False Claims Act (FCA) penalties often have grave consequences, ranging from significant civil monetary penalties up to imprisonment. That’s why you should do your best to avoid violating this act as a healthcare provider.
The U.S. Department of Justice reveals that it has already obtained over $2.2 billion in settlements and judgments from civil cases related to fraud and false claims against the federal government, as of Sept. 30, 2020.
If you own a healthcare company, or you are working as a healthcare professional, you must be aware of the FCA and its violations. Examples include submitting inaccurate claims for services, billing for products and services you did not provide, or paying and receiving a kickback for referrals.
Let’s uncover common False Claims Act penalties so you can steer clear of them.
The False Claims Act refers to a federal statute that establishes liability for deliberately and knowingly presenting a false claim for payment to the U.S. government or to a government contractor.
This act imposes civil and criminal penalties to individual persons and business entities who fraudulently bill the government, understate a financial obligation, and over-represent the total amount of a delivered product or service.
The False Claims Act is usually enforced by the Justice Department. Private citizens are also allowed to file “qui tam” suits on behalf of the government.
A healthcare provider or company may potentially be excluded from the Centers for Medicare & Medicaid Services (CMS) on a permanent basis if they violate the FCA.
It will be challenging for a medical professional or entity to continue operating if it loses the privilege of treating the millions of Americans who are beneficiaries of Medicare and Medicaid. Being blocked from these government programs could be damaging to healthcare careers and businesses.
Other healthcare organizations will not be able to hire and bill certain individuals and entities if their names are not included in the list published by the Office of Inspector General (OIG).
In some cases, a healthcare professional or company can settle and pay fines in place of permanent exclusions. They may also agree to be monitored continuously by the U.S. government.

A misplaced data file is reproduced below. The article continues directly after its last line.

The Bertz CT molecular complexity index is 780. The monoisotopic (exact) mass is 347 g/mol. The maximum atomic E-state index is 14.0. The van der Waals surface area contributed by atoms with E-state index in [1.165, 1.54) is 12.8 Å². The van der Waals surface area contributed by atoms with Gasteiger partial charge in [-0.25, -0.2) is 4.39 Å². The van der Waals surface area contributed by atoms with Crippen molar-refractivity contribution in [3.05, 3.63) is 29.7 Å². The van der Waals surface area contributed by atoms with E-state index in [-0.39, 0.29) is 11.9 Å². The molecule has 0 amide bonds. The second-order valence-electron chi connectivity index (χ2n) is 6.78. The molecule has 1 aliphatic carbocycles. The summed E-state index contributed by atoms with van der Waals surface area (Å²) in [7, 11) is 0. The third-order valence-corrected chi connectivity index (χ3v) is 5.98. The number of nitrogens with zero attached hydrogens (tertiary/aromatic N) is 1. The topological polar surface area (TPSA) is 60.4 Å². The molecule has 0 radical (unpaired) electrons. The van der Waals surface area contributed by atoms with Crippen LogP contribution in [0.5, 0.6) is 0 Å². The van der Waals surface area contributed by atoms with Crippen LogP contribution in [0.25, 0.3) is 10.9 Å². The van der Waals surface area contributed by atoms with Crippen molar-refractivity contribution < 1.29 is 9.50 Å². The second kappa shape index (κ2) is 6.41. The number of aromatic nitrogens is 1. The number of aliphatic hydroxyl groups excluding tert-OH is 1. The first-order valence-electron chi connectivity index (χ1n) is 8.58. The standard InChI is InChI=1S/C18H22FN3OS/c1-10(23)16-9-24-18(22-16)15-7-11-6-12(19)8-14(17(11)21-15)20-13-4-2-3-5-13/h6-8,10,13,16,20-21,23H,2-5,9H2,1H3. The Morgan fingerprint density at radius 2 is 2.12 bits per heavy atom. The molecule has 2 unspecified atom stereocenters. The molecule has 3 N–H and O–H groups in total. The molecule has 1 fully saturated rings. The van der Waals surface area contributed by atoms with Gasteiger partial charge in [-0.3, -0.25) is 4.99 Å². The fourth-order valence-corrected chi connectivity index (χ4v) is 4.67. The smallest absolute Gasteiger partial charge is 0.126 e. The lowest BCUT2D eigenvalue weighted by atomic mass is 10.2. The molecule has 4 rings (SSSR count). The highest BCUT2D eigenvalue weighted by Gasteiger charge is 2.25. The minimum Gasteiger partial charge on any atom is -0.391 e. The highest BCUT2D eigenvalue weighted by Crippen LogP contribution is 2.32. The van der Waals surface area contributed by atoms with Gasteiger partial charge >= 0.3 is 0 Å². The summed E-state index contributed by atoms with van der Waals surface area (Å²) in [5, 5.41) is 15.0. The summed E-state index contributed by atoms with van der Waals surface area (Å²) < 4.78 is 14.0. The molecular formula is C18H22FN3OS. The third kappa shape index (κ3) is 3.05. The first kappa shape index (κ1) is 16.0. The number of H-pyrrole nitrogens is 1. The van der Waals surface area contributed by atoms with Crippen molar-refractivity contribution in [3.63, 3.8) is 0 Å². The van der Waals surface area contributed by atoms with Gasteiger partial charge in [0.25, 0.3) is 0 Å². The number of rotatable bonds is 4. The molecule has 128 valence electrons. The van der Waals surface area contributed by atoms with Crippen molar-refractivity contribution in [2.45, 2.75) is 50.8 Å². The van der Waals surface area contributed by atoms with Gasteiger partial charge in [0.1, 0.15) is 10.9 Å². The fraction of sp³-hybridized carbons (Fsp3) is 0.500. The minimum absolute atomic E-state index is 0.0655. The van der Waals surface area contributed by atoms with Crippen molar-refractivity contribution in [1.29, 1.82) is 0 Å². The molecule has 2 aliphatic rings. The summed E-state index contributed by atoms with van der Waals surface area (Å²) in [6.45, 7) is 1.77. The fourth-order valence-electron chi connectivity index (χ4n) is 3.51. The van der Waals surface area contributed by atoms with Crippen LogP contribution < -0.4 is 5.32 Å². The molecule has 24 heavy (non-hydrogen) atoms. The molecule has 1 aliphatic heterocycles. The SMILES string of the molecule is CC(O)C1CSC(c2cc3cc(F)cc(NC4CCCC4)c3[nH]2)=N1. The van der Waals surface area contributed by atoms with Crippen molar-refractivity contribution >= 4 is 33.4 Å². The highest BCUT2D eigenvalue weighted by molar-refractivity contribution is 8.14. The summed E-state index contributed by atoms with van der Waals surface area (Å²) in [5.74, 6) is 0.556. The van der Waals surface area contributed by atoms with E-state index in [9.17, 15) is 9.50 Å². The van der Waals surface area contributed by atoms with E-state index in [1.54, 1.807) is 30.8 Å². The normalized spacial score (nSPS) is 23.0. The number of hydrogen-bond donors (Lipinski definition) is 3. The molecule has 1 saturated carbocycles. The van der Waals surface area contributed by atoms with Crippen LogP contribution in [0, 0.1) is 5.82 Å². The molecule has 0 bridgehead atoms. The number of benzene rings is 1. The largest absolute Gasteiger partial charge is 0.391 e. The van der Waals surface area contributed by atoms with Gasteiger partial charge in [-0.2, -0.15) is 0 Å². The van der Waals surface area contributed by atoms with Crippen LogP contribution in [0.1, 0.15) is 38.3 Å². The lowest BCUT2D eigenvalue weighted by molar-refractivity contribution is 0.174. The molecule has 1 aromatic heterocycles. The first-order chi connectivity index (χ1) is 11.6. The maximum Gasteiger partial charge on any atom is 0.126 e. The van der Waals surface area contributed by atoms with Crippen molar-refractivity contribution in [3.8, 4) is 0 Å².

Nevertheless, CMS recommends that you prevent fraud in the first place by protecting your organization from participating in abusive practices. It suggests that you increase your awareness of Medicare fraud and abuse examples and familiarize yourself with resources for reporting suspected violations.
Healthcare providers and entities who transgress the FCA could be subject to civil monetary penalties (CMP). These penalties are evaluated on a per-claim basis, meaning that every fraudulent claim will result in its own penalty. On average, the amount of the CMP typically ranges from $10,781 to $21,563.
On top of the CMP, damages are computed by multiplying the amount that the violator received from the U.S. government by three. Civil action fees may be charged to the offender as well.
The Civil Money Penalties Law (CMPL) grants the Secretary of Health and Human Services the authority to impose civil money penalties. In general, monetary sanctions are usually greater than the damages sustained by the government.
While the CMP itself is limited, the total amount that an individual or company needs to pay may potentially balloon into hundreds of thousands or even millions because of the related damages and fees.
You need to be careful as a healthcare professional and as a healthcare company to avoid being liable for false claims or fraudulent actions.
While CMS exclusion and financial penalties are significant, criminal penalties are particularly grave consequences. A healthcare entity cannot be jailed, but individual persons who lead the organization may be imprisoned. These may include the medical director, president, CEO, or CFO of the healthcare company.
The submission of fraudulent claims to government healthcare programs can result in up to five years in prison for individual persons. A fine of $25,000 may also be charged in addition to imprisonment.
FCA penalties are serious matters, so you should take proactive steps to avoid transgressing this act. Here are some ways that you can prevent FCA violations in your healthcare organization:
The guidance of our legal team can help prevent you and your healthcare company from making FCA violations. In case you or one of your team members fail to comply with the FCA, our team of lawyers can expertly defend you to minimize the gravity of the FCA penalties.
Call us at (310) 444-5244 or send us a message to learn how our legal services can benefit you as a healthcare provider or company.